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7.2. Hahn's Review

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In his paper Regulatory Reform: Assessing the Government's Numbers, Hahn has produced a study of regulation as viewed through RIAs. He is interested primarily in the regulatory result rather than in the quality of the studies or the procedure by which they were developed although those matters receive some attention. That is, for the most part, he uses the RIAs to evaluate the resulting regulations. The core of his analysis is a review of RIAs, especially the benefit-cost tests they contain, to see if the resulting regulations add to or detract from the welfare of society. His conclusion is mixed.

Hahn reviewed 168 rules promulgated from 1982 to mid-1996 including 115 from EPA. This seems to include the complete set subject to the Executive Orders mandating benefit-cost studies. He summarizes the results of those studies in his Table 1, which is reproduced below without the columns for non-EPA agencies.

Table 7.2.1: Regulatory Scorecard, 1982 to Mid-1996

Total
EPA
Number of rules
168
115
Costs/savings assessed
164
111
98%
97%
Benefits or cost savings assessed
146
95
87%
83%
Human impacts estimated
94
49
56%
43%
Benefits monetized
44
26
26%
23%
Agency found that B>C
39
19
23%
17%

Because EPA dominates the totals, Hahn provides additional detail on its regulations classified by statute in his Table 2, which is reproduced below.

Table 2: Regulatory Scorecard: Breakdown for Environmental Statutes, 1982 to Mid-1996
EPA
CAA
ERCL
CWA
FIFRA
RCRA
SDWA
TSCA
Number of rules
115
62
5
14
2
19
8
5
Costs/savings
111
61
5
13
2
17
8
5
assessed
97%
98%
100%
93%
100%
89%
100%
100%
Benefits or cost
95
55
0
12
1
17
7
3
savings assessed
83%
89%
0%
86%
50%
89%
88%
60%
Pollution reductions
63
54
0
8
0
1
0
0
quantified
55%
87%
0%
57%
0%
5%
0%
0%
Human impacts
49
20
0
6
1
13
7
2
estimated
43%
32%
0%
43%
50%
68%
88%
40%
Benefits
26
13
0
7
0
2
3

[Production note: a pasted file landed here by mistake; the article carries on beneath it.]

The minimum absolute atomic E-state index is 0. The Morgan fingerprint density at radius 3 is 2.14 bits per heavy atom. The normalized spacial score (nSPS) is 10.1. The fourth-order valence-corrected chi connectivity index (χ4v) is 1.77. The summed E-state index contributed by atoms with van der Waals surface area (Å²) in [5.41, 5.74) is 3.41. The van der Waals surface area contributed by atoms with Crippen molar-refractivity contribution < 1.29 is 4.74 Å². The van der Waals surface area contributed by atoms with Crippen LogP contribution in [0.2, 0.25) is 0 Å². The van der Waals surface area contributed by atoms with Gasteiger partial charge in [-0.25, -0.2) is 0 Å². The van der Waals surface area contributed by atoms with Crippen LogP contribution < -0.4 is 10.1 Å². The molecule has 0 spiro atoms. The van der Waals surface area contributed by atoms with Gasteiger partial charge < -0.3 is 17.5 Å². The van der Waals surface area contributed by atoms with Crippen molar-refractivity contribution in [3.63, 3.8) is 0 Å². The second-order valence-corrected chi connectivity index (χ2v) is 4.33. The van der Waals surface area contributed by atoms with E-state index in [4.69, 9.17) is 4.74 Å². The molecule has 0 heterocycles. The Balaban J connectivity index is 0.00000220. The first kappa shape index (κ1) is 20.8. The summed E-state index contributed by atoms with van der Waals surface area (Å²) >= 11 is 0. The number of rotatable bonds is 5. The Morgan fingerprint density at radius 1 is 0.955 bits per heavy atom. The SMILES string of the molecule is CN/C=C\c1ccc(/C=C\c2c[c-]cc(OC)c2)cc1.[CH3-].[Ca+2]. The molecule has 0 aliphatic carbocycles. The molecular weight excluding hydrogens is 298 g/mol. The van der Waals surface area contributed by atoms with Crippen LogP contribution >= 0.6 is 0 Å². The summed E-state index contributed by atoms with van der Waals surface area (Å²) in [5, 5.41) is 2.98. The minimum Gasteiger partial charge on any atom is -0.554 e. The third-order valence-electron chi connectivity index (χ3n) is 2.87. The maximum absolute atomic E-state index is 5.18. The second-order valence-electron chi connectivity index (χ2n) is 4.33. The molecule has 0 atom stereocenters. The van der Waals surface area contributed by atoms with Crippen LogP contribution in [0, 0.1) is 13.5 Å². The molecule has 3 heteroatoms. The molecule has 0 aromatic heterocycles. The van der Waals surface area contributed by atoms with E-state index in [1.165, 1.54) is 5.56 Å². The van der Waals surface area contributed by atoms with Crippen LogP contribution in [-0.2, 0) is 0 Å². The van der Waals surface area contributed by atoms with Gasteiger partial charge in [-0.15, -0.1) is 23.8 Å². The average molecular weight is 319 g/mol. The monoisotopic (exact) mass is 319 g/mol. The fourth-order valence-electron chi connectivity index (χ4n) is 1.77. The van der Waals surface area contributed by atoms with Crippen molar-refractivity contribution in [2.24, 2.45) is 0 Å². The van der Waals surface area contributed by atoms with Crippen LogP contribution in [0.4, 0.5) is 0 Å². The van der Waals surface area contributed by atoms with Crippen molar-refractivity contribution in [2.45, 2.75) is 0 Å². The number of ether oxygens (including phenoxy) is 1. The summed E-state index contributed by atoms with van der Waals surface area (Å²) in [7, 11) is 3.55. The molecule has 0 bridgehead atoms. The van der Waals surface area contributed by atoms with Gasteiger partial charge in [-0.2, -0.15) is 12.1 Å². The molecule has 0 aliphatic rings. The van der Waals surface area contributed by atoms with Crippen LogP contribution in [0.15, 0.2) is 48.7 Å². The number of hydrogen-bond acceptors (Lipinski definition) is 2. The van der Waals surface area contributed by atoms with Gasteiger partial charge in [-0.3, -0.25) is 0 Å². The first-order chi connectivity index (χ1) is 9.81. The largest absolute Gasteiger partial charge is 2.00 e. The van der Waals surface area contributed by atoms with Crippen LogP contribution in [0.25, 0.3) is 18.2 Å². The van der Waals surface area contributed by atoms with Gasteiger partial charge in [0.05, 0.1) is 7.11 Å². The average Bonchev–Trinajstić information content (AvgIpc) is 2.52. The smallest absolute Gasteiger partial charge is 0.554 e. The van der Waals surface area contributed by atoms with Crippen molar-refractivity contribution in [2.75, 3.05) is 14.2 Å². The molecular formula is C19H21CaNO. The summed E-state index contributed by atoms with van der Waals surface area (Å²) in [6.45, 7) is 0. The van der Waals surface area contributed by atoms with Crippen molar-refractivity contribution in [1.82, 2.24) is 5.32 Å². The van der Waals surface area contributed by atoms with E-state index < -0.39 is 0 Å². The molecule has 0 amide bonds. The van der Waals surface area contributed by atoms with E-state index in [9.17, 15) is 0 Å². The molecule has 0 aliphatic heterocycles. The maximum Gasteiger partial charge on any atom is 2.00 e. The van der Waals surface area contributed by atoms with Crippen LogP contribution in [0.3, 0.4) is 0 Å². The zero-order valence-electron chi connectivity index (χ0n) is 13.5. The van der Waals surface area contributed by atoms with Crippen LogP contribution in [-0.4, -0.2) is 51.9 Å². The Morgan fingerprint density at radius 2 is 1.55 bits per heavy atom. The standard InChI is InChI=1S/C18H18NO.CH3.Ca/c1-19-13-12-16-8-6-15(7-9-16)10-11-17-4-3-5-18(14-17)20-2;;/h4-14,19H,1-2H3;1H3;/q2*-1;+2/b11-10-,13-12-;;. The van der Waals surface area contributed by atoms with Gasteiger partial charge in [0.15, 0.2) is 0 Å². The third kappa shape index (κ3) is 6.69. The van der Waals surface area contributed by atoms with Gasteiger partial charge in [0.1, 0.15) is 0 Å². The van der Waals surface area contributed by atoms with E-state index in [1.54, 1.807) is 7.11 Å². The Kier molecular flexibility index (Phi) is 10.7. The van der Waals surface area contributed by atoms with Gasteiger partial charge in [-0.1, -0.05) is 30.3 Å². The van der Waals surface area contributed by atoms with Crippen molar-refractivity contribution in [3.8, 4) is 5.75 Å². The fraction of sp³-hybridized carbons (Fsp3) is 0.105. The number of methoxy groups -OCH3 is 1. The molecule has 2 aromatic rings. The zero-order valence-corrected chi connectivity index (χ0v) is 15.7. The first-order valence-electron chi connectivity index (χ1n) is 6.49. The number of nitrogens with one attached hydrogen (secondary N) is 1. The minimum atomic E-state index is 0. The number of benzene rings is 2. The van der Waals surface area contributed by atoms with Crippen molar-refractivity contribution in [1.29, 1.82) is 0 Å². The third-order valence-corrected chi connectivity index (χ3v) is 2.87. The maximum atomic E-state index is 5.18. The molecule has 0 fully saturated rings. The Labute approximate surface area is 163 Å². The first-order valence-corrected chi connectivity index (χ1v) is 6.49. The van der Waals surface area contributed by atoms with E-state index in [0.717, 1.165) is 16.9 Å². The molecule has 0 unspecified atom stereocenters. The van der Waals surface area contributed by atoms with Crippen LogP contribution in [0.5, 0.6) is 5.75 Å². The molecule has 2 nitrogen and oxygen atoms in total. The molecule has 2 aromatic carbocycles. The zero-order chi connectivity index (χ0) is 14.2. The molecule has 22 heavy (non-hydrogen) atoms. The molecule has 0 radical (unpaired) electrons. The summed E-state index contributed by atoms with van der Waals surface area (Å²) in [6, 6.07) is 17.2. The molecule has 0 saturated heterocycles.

1
monetized
23%
21%
0%
50%
0%
11%
38%
20%
Agency found
19
10
0
3
0
3
2
1
that B>C
17%
16%
0%
21%
0%
16%
25%
20%
Notes: CAA = Clean Air Act; ERCL = Comprehensive Environmental Response, Compensation, and Liability Act; CWA = Clean Water Act; FIFRA = Federal Insecticide, Fungicide, and Rodenticide Act; RCRA = Resource Conservation and Recovery Act; SDWA = Safe Drinking Water Act; TSCA = Toxic Substances Control Act

Tables 1 and 2 aggregate by count but Hahn also wishes to aggregate by value. For that, he needs to put values in the studies on comparable terms. Dollar figures were adjusted using implicit price deflators and expressed in 1995 dollars. A discount rate of 5% was used. Lives were valued at $5 million and plausible values for pollution decrements were used. Hahn, op. cit., Table 3. He displays the results in his Table 4, which is reproduced below without the non-EPA agency columns. The table covers proposed and final regulations.

Table 4: Net Benefits of Regulations, 1982 to Mid-1996
(present value in billions of 1995 dollars)
TOTAL
EPA
FINAL
Number of regulations
106
70
Monetized benefits exceed costs
43%
31%
Gross cost
601.9
444.0
Net cost
395.8
283.6
Benefits
1,948.6
764.2
Net benefits
1,552.8
480.7
Benefit to cost ratio
3.6
2.1
PROPOSED
Number of regulations
30
19
Monetized benefits exceed costs
43%
42%
Gross cost
100.8
84.7
Net cost
37.3
65.1
Benefits
362.0
85.0
Net benefits
324.8
19.9
Benefit to cost ratio
4.2
1.2
Note: Net benefits are calculated by subtracting net costs from benefits.

The three tables tell the main part of Hahn’s story:

Focusing on final rules [Table 4], I find that 46 of 106, or 43 percent, would pass such a test. For proposed rules, 13 of 30, or 43 percent, would pass such a test. (p. 15)